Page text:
Posts Tagged ‘tax season’

Reporting All Income

May 9, 2012

As a follow-up to my post on keeping tax records, I came across this article on 1099s and reporting income (acknowledgment to the Roth & Company Tax Update Blog for pointing out the article in their May 8th Tax Roundup).  My prior post focused on keeping records after you file a tax return. This article reminds us of the records to keep throughout the tax year. Specifically, it discusses the misconception that if you don’t receive a Form 1099 for income, you do not have to report the income. Wrong. All income must be reported, whether or not you received a 1099, W-2, etc. For example, most banks will not issue a Form 1099-INT if the interest on the account is less than $10, but that interest is still income and needs to be reported on your tax return.

Moral of the story:  Save records like bank account statements throughout the year so you know how much income to report, even if you don’t get a 1099. For more information, read the full article here.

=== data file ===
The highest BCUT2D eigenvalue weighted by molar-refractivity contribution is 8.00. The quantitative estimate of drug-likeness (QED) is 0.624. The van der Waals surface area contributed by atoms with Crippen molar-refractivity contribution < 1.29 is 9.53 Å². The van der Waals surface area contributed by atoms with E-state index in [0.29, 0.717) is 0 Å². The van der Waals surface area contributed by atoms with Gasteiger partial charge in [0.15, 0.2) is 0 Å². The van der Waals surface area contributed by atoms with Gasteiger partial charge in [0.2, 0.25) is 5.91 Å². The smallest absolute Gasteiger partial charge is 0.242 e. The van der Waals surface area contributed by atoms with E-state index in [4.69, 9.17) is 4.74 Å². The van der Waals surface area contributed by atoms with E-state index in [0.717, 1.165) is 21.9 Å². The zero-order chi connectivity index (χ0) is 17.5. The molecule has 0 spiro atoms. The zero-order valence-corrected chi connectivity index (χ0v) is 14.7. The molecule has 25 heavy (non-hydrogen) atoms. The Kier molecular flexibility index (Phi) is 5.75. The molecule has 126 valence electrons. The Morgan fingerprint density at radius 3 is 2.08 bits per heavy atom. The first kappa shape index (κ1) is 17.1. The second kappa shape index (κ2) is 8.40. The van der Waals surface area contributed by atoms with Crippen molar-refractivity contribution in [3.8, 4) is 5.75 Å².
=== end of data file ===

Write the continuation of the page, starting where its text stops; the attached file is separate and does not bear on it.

It’s that time, Tax Season 2012

January 12, 2012

It’s officially tax season.  Well, almost.  The IRS has announced it will start accepting e-File and Free File returns on Jan. 17, 2012. But for now, you should start compiling all your tax documents so you are ready to file.

The filing deadline this year will be April 17, 2012.  Why the extra two days?  April 15, the typical deadline, falls on a Sunday, and April 16 is Emancipation Day in the District of Columbia, which is treated as a federal holiday. As a result, 2011 returns are due April 17, 2012.  But why wait? Get working on your return today.

If you are unsure if you have to file a return this year, the IRS offers an Interactive Tax Assistant that will help you decide what you should do. The new resource takes users through a series of short question and answers related to tax law.

Even if you don’t have to file this year, you should. I know, you’re probably asking why someone would file a return if they don’t have to. Well, certain credits are refundable, meaning you can receive the credit even if you did not pay income tax. For example, students in their first four years of college are eligible for the American Opportunity Credit, $1000 of which is refundable.  For more information, see this IRS Tax Tip.

About me:
My name is Jana M. Luttenegger and I am an associate in the Business Division at the Davis Brown Law Firm. I have a B.B. in Economics from Western Illinois University, and a J.D. from the University of Iowa.  While at the University of Iowa, I prepared tax returns with the Volunteer Income Tax Assistance (VITA) Program.

%d bloggers like this: